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ISSN: 2155-9821
Journal of Bioprocessing & Biotechniques

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Investigation of CHO Secretome: Potential Way to Improve Recombinant Protein Production from Bioprocess

Susmita Chaudhuri1, Priyanka Maurya2, Manpreet Kaur1, Ashutosh Tiwari1, Nicole Borth3, Shinjini Bhatnagar1# and Niraj Kumar1*#
1Centre for Biodesign and Diagnostics (CBD), Translational Health Science and Technology Institute (THSTI), Faridabad, India
2School of Life Sciences, Jawaharlal Nehru University, New Delhi, India
3Department of Biotechnology, BOKU University Vienna, Austria
# Contributed equally
Corresponding Author : Niraj Kumar
Centre for Biodesign and Diagnostics (CBD)
Translational Health Science and Technology Institute (THSTI)
NCR Biotech Science Cluster
3rd Milestone, Faridabad-Gurgaon Expressway
PO box #04, Faridabad-121001, India
Tel: +91-129-487-6358
E-mail: [email protected]
Received June 18, 2015; Accepted July 16, 2015; Published July 21, 2015
Citation: Chaudhuri S, Maurya P, Kaur M, Tiwari A, Borth N, et al. (2015) Investigation of CHO Secretome: Potential Way to Improve Recombinant Protein Production from Bioprocess. J Bioprocess Biotech 5:240 doi:10.4172/2155-9821.1000240
Copyright: © 2015 Chaudhuri S, et al. This is an open-access article distributed under the terms of the Creative Commons Attribution License, which permits unrestricted use, distribution, and reproduction in any medium, provided the original author and source are credited.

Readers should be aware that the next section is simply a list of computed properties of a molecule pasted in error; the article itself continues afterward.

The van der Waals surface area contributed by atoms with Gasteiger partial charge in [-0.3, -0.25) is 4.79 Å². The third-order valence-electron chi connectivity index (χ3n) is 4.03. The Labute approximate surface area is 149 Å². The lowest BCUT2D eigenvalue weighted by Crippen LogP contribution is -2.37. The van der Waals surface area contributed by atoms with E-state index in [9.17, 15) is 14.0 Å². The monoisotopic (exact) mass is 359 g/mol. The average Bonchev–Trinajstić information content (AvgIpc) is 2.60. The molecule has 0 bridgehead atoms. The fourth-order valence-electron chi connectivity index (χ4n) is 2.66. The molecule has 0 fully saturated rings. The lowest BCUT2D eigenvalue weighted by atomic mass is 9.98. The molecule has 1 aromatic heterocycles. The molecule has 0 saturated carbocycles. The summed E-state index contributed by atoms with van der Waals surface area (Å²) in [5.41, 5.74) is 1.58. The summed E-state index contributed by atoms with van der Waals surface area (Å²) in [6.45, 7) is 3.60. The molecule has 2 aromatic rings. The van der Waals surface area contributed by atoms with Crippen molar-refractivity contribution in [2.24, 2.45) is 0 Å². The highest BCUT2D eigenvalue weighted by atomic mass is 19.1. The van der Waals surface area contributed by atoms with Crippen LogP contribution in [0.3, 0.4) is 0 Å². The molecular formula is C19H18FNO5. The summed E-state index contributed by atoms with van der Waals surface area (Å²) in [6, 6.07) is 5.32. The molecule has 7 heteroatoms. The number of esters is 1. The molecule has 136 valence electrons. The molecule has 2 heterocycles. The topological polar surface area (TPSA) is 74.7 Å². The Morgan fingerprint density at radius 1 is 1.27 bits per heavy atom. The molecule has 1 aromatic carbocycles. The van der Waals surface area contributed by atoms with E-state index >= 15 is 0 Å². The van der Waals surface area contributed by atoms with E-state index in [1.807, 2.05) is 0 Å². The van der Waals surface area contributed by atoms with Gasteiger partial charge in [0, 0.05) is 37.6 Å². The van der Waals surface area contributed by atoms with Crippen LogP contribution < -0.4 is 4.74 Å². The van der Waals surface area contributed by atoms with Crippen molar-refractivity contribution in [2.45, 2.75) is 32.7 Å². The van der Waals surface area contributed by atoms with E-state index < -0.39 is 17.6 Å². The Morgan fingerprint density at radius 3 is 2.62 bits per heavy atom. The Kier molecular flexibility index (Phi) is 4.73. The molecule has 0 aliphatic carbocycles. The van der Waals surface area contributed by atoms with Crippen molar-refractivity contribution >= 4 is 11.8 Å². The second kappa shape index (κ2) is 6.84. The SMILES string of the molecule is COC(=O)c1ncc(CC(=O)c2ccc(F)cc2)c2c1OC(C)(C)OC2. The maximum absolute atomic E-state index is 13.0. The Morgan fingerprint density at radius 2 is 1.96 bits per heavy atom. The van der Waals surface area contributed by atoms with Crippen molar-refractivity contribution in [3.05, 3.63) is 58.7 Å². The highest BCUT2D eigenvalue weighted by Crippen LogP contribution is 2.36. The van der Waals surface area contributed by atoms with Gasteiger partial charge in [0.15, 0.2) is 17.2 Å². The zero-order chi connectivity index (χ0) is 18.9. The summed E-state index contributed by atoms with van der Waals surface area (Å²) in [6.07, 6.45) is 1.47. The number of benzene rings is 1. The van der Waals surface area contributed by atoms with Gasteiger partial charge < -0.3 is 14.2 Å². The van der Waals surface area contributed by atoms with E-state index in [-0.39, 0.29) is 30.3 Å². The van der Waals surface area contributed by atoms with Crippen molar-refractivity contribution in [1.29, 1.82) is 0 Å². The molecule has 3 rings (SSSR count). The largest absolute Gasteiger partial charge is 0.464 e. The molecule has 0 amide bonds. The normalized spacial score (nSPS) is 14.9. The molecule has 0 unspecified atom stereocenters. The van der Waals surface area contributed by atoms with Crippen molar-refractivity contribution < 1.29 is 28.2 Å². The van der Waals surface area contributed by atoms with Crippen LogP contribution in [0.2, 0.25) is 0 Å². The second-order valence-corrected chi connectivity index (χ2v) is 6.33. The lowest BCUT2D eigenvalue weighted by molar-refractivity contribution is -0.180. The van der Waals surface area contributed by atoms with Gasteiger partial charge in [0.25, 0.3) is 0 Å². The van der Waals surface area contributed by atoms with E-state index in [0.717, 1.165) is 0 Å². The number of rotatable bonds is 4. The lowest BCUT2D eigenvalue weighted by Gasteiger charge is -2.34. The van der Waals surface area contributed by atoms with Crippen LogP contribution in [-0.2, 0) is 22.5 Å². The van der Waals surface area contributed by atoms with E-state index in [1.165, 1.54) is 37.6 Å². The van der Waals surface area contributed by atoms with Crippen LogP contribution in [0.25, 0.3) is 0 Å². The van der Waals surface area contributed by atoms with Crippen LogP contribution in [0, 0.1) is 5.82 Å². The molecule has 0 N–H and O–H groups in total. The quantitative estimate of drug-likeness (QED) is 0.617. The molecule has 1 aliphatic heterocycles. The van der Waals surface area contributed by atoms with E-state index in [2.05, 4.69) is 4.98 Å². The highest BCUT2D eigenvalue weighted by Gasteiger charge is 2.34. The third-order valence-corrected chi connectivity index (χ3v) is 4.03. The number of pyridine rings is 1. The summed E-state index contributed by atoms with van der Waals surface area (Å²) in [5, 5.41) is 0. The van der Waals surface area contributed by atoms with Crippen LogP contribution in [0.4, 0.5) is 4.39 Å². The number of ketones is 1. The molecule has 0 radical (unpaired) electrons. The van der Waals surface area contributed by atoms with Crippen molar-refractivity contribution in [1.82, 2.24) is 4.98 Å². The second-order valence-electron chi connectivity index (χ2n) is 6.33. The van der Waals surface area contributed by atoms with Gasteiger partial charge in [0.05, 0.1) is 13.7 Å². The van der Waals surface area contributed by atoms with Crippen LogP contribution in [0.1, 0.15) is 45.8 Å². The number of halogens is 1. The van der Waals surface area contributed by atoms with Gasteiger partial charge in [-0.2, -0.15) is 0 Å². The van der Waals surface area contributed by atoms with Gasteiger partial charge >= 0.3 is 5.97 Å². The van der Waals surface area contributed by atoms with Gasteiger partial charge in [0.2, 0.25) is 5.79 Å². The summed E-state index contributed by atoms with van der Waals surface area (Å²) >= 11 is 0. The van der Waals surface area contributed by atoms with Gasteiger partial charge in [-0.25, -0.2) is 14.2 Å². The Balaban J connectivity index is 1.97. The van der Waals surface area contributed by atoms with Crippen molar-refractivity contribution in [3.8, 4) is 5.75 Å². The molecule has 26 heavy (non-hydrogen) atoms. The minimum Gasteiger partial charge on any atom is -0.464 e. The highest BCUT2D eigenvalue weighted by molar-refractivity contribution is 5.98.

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The demand for recombinant protein therapeutics is increasing worldwide and hence improvements in the overall yield of such products from bioprocess are of great interest to make them affordable. Chinese Hamster Ovary (CHO) cells are the most commonly used cell lines for large scale production of such high-quality (human-like) recombinant protein products. Typically, product is released, along other secretory proteins, by the cell into the culture media. These secreted proteins may have significant impact on cell growth, product quality & quantity during the production culture and the designing of strategies for efficient product purification. However, only few efforts have been made to date to explore these secreted proteins (the “secretome”), although significant technological advancements have been witnessed in the field of proteomics during the last two decades. Even from these, the majority of studies have identified a high proportion of intracellular- and non-secretory proteins in culture supernatants which could be possibly due to the unavailability of well-defined methodologies for sample collection & preparation for massspectrometry and/or followed data analysis using databases that contain less number of secretory proteins. As a result, secreted CHO proteins and their potential in regulation of recombinant protein production remain unexplored.

Therefore, the goal of this article is to provide an overview of the importance of secreted proteins in improving recombinant protein production from bioprocesses and to outline potential ways for their efficient investigation using proteomic approaches. This knowledge could help in increasing the overall yield from production processes.

Chinese hamster ovary cells; Extracellular microvesicles; Exosomes; Proteomics; Secretome; Secreted-proteins